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M. Al-Hussaini Alsharif: Toward a New Paradigm for Peace and Human Development

Address at an International Leadership Conference
Toward a New Paradigm for Peace and Human Development
Seoul, Korea - February 9-13, 2014 

The events that happened in the Arab world beginning with and subsequent to the Arab Spring or Arab Awakening have elicited a number of positive changes in Arab-US relations on a state level, including the Arab – Israeli conflict and the US pushing for a revival of the Arab peace initiative. Another positive development is the focus on religion in the foreign policy of the US. I will elaborate on these two developments.

In the last few years, religion in general, and in particular the role of Islam, in politics in the Middle East have become a main topic for the State Department and the US Government.

The State Department has a special representative to Muslim communities or Muslim minorities abroad, and there is also a Special Envoy of the President to the Organization of Islamic Cooperation. Most recently, on August 7, 2013, Secretary of State John Kerry launched the Office of Faith-Based Community Initiatives. This newly formed office joins the State Department’s Office of International Religious Freedom and the US Agency for International Development Center for Faith Based and Community Initiatives. In addition, Foreign Service officers are now required to take classes on religion as a part of their overall training.

In the last few years, President Obama and Secretary of State Kerry have made it a tradition to invite Muslim ambassadors and leaders of Muslim communities for a breaking of the fast during the holy month of Ramadan.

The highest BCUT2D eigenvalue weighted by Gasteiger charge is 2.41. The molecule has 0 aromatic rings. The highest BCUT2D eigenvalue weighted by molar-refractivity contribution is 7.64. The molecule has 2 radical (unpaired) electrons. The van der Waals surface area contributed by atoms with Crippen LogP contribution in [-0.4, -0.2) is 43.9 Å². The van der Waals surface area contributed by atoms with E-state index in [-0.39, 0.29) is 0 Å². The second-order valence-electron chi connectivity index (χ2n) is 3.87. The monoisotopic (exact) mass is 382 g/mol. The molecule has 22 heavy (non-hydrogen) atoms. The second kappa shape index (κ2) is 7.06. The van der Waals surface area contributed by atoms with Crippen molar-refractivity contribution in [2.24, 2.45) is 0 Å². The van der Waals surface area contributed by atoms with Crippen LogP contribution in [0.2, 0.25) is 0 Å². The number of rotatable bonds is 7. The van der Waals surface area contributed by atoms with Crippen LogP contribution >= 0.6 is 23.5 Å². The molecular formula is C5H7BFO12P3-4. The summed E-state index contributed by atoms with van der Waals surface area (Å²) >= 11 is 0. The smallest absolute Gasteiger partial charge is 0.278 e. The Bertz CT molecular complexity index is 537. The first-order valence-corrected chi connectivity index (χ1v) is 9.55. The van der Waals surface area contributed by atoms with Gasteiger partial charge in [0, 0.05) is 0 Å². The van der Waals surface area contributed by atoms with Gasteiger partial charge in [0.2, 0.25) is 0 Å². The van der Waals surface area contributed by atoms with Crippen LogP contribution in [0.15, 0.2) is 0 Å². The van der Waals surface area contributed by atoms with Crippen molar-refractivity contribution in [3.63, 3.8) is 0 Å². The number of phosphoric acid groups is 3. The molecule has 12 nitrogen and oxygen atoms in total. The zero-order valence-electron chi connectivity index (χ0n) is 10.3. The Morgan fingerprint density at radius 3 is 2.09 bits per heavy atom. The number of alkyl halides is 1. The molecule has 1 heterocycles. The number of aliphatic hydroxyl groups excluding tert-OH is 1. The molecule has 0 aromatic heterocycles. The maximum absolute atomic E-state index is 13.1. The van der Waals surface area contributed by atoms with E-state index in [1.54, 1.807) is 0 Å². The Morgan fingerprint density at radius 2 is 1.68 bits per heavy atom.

I think it is important to understand other religions and to engage with religious leaders and communities locally and abroad, as religion is an integral part of the daily life for billions of people around the world. However, I am concerned about the attention directed towards Islam and Muslims in particular.

In my opinion, religion, any religion, has nothing to do with the problem of violence or even terrorism. It is not religion that motivates us to do something evil. On the contrary, it is the policies of some countries vis-à-vis others, whether these policies were in the form of injustices or atrocities committed against other people. It is these that create violence and terrorism.

Judaism, Islam and Christianity share many key values in common.

One of these beliefs or values is that evil on earth is caused by mankind and not by God. Instead of blaming religion, we should put the blame on political matters, or social and economic problems.

Within the framework of international efforts to combat violence and evil acts of terrorism and atrocities, it is all the more imperative to resolve the Palestinian-Israeli conflict. This is one of the major causes of instability and insecurity in the Middle East region. By resolving this conflict and achieving a just, comprehensive and lasting peace, we will deny those who commit violence based on the premise of achieving justice for Palestinians the right to use this noble issue for their own evil objectives.

Revival of the Arab Peace Initiative

A major key change in the foreign policy of the US vis-à-vis the Arab-Israeli conflict is the revival of the Arab Peace Initiative which was first presented by Saudi Arabia. This initiative was first endorsed by the 22 member States of the Arab League during the Beirut Arab Summit on March 28, 2002.